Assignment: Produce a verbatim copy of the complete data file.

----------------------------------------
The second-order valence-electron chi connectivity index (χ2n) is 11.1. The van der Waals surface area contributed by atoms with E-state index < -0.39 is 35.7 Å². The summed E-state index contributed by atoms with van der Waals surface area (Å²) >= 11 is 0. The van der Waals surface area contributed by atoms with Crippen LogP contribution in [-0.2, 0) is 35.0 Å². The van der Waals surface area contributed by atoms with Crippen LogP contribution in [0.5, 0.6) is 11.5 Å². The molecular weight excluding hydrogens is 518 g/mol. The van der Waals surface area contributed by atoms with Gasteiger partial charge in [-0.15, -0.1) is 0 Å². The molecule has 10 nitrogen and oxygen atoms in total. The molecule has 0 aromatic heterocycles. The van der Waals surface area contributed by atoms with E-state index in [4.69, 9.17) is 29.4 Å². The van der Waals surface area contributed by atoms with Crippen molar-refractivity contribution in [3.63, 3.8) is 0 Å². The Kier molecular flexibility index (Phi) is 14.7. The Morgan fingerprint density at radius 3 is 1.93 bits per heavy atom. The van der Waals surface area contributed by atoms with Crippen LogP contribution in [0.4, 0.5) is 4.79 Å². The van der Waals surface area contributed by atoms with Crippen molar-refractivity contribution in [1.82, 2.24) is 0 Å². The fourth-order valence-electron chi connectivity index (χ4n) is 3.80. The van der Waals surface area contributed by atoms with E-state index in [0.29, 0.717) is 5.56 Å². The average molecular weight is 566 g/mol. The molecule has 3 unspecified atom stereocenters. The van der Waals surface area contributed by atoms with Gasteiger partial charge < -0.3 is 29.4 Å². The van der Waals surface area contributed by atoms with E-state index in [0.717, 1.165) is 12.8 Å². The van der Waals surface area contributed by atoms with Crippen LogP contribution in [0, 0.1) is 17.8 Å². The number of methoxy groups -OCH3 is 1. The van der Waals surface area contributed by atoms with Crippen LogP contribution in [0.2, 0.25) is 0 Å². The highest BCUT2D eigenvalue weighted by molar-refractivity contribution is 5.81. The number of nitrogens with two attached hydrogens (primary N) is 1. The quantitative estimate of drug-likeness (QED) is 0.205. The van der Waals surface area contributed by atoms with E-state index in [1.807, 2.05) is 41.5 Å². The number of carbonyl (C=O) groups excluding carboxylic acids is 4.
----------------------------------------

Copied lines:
The second-order valence-electron chi connectivity index (χ2n) is 11.1. The van der Waals surface area contributed by atoms with E-state index < -0.39 is 35.7 Å². The summed E-state index contributed by atoms with van der Waals surface area (Å²) >= 11 is 0. The van der Waals surface area contributed by atoms with Crippen LogP contribution in [-0.2, 0) is 35.0 Å². The van der Waals surface area contributed by atoms with Crippen LogP contribution in [0.5, 0.6) is 11.5 Å². The molecular weight excluding hydrogens is 518 g/mol. The van der Waals surface area contributed by atoms with Gasteiger partial charge in [-0.15, -0.1) is 0 Å². The molecule has 10 nitrogen and oxygen atoms in total. The molecule has 0 aromatic heterocycles. The van der Waals surface area contributed by atoms with E-state index in [4.69, 9.17) is 29.4 Å². The van der Waals surface area contributed by atoms with Crippen molar-refractivity contribution in [3.63, 3.8) is 0 Å². The Kier molecular flexibility index (Phi) is 14.7. The Morgan fingerprint density at radius 3 is 1.93 bits per heavy atom. The van der Waals surface area contributed by atoms with Crippen LogP contribution in [0.4, 0.5) is 4.79 Å². The van der Waals surface area contributed by atoms with Crippen molar-refractivity contribution in [1.82, 2.24) is 0 Å². The fourth-order valence-electron chi connectivity index (χ4n) is 3.80. The van der Waals surface area contributed by atoms with E-state index in [0.29, 0.717) is 5.56 Å². The average molecular weight is 566 g/mol. The molecule has 3 unspecified atom stereocenters. The van der Waals surface area contributed by atoms with Gasteiger partial charge < -0.3 is 29.4 Å². The van der Waals surface area contributed by atoms with E-state index in [0.717, 1.165) is 12.8 Å². The van der Waals surface area contributed by atoms with Crippen LogP contribution in [0, 0.1) is 17.8 Å². The number of methoxy groups -OCH3 is 1. The van der Waals surface area contributed by atoms with Crippen LogP contribution in [0.2, 0.25) is 0 Å². The highest BCUT2D eigenvalue weighted by molar-refractivity contribution is 5.81. The number of nitrogens with two attached hydrogens (primary N) is 1. The quantitative estimate of drug-likeness (QED) is 0.205. The van der Waals surface area contributed by atoms with E-state index in [1.807, 2.05) is 41.5 Å². The number of carbonyl (C=O) groups excluding carboxylic acids is 4.